Wednesday, June 24, 2020

Economics: the Marginalist Fallacy (2020)

From the June 2020 issue of the Socialist Standard

What is ‘value’ (economically speaking)? It is a good question and one that has often generated controversy. Classical economists like Adam Smith maintained that a commodity’s value depended on how much labour went into making it. This argument was taken up and refined by Marx. Then, in the late nineteenth century, partly in response to Marx’s own labour theory of value and the perceived threat it posed by exposing capitalism’s exploitative character, a new approach emerged. The ‘Marginalist Revolution’ in economics ushered in the idea of marginal utility – the satisfaction you get from consuming an additional unit of a good which declines with each additional unit consumed along with the price you are willing to pay. As the Austrian economist Ludwig von Mises put it: ‘It is ultimately always the subjective value judgments of individuals that determine the formation of prices’ (Human Action, 1940)

However, Von Mises’ explanation won’t wash. The ‘subjective value judgement’ a hungry beggar makes about a three-course meal contributes nothing to its price while they lack the money to afford it but there is, additionally, an obvious epistemological flaw in Mises’ thinking. ‘Subjective value judgements’ are something only individuals can make – not society – but prices are the emergent outcome of millions of individuals interacting, each of whom are external (objective) to everyone else. Furthermore, as social phenomena, prices clearly influence our valuation of a commodity by making us more – or less – inclined to buy it. So the subjective theory of value is based on circular reasoning. Prices are supposed to be determined by subjective valuations which, in turn, are determined by price.

Does this mean that subjective valuation – the utility or ‘use value’ of a good – has no role to play in price formation? Of course not. As Marx himself noted ‘nothing can have value, without being an object of utility’ (Capital, Vol. 1, Ch. 1). However, while the subjectivists conflate ‘use value’ with ‘exchange value’ he insisted they be distinguished. Use value could not account for exchange value even though it was a precondition of market exchange. Fundamentally, only labour could provide a sound explanation of value under capitalism.

Why? Drawing on Aristotle’s observation that ‘exchange cannot take place without equality, and equality not without commensurability’, Marx reasoned that this ruled out utility as the basis on which commodities exchanged. This was because the utilities of chalk and cheese (or anything else) are essentially incommensurable. Commodities can only exchange on the basis of something they have in common.

What jackets and pairs of shoes have in common is the fact that they are both products of human labour. Exchanging one for the other presupposes each took roughly the same amount of labour to produce. After all, no one would exchange something worth more for something worth less.

Equivalence is assured by adjusting the ratios in which commodities exchange. So if our jacket takes more labour to produce than a pair of shoes this may mean exchanging it for, say, three pairs of shoes to ensure equivalence. Of course, today we don’t normally exchange jackets for shoes – barter. Instead, we use money as a universal equivalent with the ‘exchange value’ of a good being expressed in price.

The relationship between price and value in Marxian theory often gives rise to misunderstandings. Largely, this is because critics fail to grasp Marx’s method. As Michael Harrington notes:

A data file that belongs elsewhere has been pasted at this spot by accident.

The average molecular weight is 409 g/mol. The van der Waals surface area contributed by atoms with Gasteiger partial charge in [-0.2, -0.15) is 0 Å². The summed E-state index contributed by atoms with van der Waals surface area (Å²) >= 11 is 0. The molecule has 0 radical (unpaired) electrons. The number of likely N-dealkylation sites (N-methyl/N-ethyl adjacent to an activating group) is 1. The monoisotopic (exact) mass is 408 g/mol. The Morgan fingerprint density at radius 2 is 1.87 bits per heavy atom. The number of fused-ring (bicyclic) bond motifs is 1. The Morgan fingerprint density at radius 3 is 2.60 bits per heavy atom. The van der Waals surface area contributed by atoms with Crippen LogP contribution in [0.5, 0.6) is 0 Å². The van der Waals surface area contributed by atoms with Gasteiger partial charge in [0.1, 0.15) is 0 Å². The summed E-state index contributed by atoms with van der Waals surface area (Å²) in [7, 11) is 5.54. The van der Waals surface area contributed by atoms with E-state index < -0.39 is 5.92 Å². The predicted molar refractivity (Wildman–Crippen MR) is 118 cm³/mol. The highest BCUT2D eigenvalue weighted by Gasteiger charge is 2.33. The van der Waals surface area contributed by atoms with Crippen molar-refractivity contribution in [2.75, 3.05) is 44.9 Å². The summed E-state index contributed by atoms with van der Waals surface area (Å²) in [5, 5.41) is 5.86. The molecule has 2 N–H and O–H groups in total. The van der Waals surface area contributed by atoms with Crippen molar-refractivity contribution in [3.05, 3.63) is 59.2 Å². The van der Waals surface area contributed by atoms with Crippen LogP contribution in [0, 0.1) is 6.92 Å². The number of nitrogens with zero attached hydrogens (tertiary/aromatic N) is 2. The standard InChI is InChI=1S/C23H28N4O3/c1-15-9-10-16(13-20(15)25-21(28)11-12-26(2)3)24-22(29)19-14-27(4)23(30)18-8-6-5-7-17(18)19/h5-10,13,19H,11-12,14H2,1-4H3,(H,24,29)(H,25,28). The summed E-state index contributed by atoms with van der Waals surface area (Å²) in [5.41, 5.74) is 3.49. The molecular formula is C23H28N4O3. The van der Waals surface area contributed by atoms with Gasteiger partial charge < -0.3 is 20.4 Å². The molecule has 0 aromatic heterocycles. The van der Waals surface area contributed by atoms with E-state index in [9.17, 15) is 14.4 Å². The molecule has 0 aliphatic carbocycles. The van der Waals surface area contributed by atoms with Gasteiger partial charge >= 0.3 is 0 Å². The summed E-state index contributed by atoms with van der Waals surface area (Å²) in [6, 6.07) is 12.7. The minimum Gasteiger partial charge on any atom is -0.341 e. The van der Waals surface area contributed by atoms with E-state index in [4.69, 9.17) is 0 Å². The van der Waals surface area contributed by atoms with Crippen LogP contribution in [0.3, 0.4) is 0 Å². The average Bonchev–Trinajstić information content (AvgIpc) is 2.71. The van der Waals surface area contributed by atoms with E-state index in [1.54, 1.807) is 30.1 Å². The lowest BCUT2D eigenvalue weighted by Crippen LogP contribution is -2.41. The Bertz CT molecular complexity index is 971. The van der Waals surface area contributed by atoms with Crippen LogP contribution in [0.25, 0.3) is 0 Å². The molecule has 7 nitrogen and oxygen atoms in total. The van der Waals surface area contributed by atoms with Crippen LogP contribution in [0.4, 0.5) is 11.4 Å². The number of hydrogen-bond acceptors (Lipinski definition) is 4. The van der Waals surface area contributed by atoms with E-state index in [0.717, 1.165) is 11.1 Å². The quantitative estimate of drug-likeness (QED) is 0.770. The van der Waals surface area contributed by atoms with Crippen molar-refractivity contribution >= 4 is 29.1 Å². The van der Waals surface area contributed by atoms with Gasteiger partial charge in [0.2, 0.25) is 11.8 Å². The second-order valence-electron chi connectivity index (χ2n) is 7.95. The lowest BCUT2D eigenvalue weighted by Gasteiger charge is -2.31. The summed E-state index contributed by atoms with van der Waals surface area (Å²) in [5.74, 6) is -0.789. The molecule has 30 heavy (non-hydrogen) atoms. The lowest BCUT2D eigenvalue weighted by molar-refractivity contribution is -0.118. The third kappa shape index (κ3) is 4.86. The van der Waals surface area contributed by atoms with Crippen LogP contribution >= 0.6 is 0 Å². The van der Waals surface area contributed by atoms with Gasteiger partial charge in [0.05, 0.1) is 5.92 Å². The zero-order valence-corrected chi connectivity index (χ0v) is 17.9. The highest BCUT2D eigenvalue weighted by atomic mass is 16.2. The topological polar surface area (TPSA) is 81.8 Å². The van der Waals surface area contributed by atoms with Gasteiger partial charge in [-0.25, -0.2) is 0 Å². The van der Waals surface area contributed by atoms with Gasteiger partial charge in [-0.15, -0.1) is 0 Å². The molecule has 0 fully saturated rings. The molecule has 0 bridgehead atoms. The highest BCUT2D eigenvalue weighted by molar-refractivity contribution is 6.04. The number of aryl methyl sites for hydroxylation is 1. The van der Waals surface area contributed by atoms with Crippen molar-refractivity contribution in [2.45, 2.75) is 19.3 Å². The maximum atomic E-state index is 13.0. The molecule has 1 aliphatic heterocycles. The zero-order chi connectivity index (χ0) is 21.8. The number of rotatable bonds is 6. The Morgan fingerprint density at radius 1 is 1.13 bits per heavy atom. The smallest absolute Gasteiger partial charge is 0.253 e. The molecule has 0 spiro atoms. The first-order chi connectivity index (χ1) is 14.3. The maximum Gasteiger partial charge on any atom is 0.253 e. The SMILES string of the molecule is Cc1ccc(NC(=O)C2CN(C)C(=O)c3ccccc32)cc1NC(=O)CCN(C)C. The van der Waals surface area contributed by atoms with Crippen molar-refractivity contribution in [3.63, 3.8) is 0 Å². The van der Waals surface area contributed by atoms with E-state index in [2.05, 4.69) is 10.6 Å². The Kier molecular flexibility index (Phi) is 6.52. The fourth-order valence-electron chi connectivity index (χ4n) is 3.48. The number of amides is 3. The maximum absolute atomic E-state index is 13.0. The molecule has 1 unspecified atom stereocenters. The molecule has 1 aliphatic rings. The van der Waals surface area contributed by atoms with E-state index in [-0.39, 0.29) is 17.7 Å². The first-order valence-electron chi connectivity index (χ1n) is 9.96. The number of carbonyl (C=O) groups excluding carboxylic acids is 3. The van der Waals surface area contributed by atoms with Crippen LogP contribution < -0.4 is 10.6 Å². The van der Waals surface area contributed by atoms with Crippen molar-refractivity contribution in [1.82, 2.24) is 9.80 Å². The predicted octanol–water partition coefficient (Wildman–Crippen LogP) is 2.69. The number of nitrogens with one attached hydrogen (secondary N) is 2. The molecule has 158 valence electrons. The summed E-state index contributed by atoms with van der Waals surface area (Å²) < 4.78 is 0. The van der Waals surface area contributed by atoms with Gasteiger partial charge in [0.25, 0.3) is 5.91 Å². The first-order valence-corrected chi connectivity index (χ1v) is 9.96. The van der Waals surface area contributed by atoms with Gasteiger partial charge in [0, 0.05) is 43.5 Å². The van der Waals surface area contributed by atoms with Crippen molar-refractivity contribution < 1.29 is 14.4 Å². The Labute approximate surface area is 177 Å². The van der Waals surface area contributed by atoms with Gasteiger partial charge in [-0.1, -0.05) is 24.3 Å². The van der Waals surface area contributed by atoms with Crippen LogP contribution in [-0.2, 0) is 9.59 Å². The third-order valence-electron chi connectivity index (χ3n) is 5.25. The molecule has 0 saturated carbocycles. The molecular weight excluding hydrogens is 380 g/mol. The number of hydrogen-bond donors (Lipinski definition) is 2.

‘Therefore the reader must be warned that the opening pages of Das Kapital – or, for that matter, the entire first volume – contain conscious simplifications. Marx, like everyone else, actually began with the “chaotic whole” of immediate experience, but in his masterpiece he follows a logical rather than an experiential order. So in understanding any part of the Marxian analysis one must carefully ask: Under what simplifying assumptions is it subsumed’ (Socialism, 1972).
As Marx’s argument unfolds, one ‘conscious simplification’ after another disappears. The purpose of this procedure is to arrive at a progressively closer approximation of capitalist reality. Hence the initial hypothesis that commodities sell at their values gives way to a new hypothesis that commodities sell, not literally at, but around, their value and that their price is influenced by other factors apart from value – such as the interplay of supply and demand.

That does not invalidate the theory, however. Though there is a constant disequilibrium in capitalism, there is also a constant tendency for supply and demand to adjust to each other via the price mechanism. In the long run, argues Marx:
  ‘If supply equals demand, they cease to act, and for this very reason commodities are sold at their market-values. Whenever two forces operate equally in opposite directions, they balance one another, exert no outside influence, and any phenomena taking place in these circumstances must be explained by causes other than the effect of these two forces’ (Capital, Vol. 3. Ch. 10).
Thus, after balancing out supply and demand we have still to explain why, say, a Berlingo van consistently costs so much more than a Raleigh bicycle. It is at this deep structural level that the law of value exerts a powerful gravitational pull on prices. This is buttressed by the fact that prices cannot fall below a business’s costs of production for any length of time which has the effect of keeping them firmly within the orbit of value.

One should bear in mind also that Marx’s theory does not equate ‘value’ with the actual amount of labour it took to produce a good – ‘concrete labour’. If that were the case there would never be any incentive to introduce labour-displacing technology since this would mean less value being produced. Rather the metric of value is ‘abstract labour’ – the socially necessary labour time it takes to produce a good, from start to finish, under average industry-wide conditions.